As Peter puts it, "it's modesty week on the blogs!" And while I am certainly not as high-profile as Peter or Gertie or Sal, I did feel like sharing my thoughts, because this is a topic I have thought about a lot.
(Disclaimer: I am a Catholic with traditional sensibilities. I do not intend to preach in this post, or in any other post for that matter, but do be aware that what I will say does come from a religious perspective. You've been warned.)
To start off with, Gertie linked to this study, which I didn't find nearly as horrifying as some of the commenters did. A lot of commenters, particularly women, seemed to view this study as the religious patriarchy trying to oppress women. This study really didn't seem oppressive to me. Take this quote from the study overview page: "We're not telling you what to wear -- we're just telling you what we, as guys, have to guard against." To me, this study is more about providing information, and less about forcing women and girls to wear something ugly or burka-like. If I know what guys find difficult to deal with, this study can, at least theoretically, give me some information I might find helpful. (It's probably worth noting that although I found it interesting, I can't see myself changing anything about the way I dress based on it.)
However, me wanting to dress in a way that makes it easier for guys to not lust after me presupposes something, and that something is charity. Or kindness, or concern for others, or whatever you like to call it. If I dress is an immodest manner, is it my fault if someone reacts inappropriately? Not really--we all have free will and are responsible for our own actions. But at the same time, if I offer a recovering alcoholic a glass of beer and he falls off the wagon, I did help to cause that. Yes, it was his choice, but I could have been more sensitive. In the same way, while men obviously have the choice to look and whistle and imagine, or not, we can help them by dressing in a modest manner.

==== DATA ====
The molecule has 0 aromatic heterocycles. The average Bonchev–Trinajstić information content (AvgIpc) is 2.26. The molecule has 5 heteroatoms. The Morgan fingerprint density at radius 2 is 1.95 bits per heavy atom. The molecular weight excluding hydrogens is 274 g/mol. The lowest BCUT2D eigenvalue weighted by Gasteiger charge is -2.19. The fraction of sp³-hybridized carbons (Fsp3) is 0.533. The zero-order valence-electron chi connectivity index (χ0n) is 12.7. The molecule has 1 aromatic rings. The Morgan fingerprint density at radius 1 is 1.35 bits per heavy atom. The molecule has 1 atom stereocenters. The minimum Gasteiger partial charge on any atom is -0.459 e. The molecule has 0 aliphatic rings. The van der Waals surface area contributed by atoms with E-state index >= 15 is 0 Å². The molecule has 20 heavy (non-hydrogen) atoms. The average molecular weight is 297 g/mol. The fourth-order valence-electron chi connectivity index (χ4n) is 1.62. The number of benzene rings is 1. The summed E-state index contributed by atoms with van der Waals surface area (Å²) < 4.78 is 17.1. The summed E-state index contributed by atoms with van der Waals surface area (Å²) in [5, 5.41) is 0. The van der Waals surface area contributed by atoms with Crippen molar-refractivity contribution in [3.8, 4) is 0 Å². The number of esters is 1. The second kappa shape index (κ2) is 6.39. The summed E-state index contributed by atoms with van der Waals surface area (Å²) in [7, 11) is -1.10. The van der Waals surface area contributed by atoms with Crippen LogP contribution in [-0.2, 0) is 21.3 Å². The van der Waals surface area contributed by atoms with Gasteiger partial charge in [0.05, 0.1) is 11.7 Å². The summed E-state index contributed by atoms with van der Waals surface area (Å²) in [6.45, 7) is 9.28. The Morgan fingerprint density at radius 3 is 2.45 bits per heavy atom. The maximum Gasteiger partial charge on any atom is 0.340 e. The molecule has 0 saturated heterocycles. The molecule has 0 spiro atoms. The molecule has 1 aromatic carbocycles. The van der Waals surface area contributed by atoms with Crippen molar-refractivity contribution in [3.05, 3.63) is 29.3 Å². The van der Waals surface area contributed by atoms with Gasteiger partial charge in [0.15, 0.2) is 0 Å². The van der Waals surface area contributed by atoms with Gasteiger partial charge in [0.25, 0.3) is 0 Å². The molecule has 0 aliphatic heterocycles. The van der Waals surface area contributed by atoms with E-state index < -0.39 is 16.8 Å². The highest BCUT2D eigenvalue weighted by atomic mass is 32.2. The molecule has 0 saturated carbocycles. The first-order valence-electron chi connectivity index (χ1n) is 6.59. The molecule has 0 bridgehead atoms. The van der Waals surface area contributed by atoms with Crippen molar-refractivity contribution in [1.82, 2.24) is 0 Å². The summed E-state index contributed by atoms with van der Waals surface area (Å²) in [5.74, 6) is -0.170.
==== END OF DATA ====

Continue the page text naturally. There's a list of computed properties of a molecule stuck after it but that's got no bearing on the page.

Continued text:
Being empowered does not mean that we should be selfish all the time. Peter said, "It seems many of us, scarred by the battles for equality perhaps, are loathe to admit doing something partly for others' pleasure, as if we were in some way contributing to our own objectification." In the same vein, I would suggest that the battle for equality has caused this division that is causing many of these problems, this attitude of "it's his problem, let him deal with it!" or "it's her body that's causing all the problems anyway--not my fault!" What would happen if both sexes changed their attitude and realized that objectification of a person, whether he be man or woman, is a serious problem, and one best dealt with by co-operation between the sexes? What we all dressed modestly, did our best to keep our thoughts under control, and took responsibility for our own actions?
I am very firm on the topic that modesty should be a two-way street, but at the same time I think that rules based on inches are hard to apply, arbitrary, and don't even work a lot of the time. Personally, I am a fan of the guideline that if you would be uncomfortable with someone of the opposite sex touching your bare skin in a certain place, that skin should be covered. (I don't remember where I heard it, though--if I stole it from you, please let me know so I can give you the proper credit!) I like this rule because it allows for personal comfort, while still providing a semi-objective standard. This rule doesn't work for everyone, but it's good for most people. There are obviously scenarios in which this rule can't be applied (bathing suits come instantly to mind), but for regular day-to-day wear, I like it very much.
I should probably add (and then I will finally shut up) that I am not at all a fan of the fashion police. I may think what you're wearing is beyond tacky or horribly skanky, but when you get right down to it, we all have to make our own choices, and forcing people to comply with our ideas of what is modest and what isn't is a very sticky issue. There are very few people, if any, who get up in the morning and think, "Hmm. What is the worst outfit I have in my closet to wear today?" Most people are trying to look nice most of the time. Depending on the circumstances, it may be appropriate to offer advice ("Dear sister, are you aware I can see right through your skirt? You may want to try a slip with that."), but going around judging strangers for what they are wearing only causes negative feelings and more divisions.
Anyway, I have given my opinion pretty strongly here, I think, but don't let that scare you away from jumping in. Agree? Disagree? A little of each?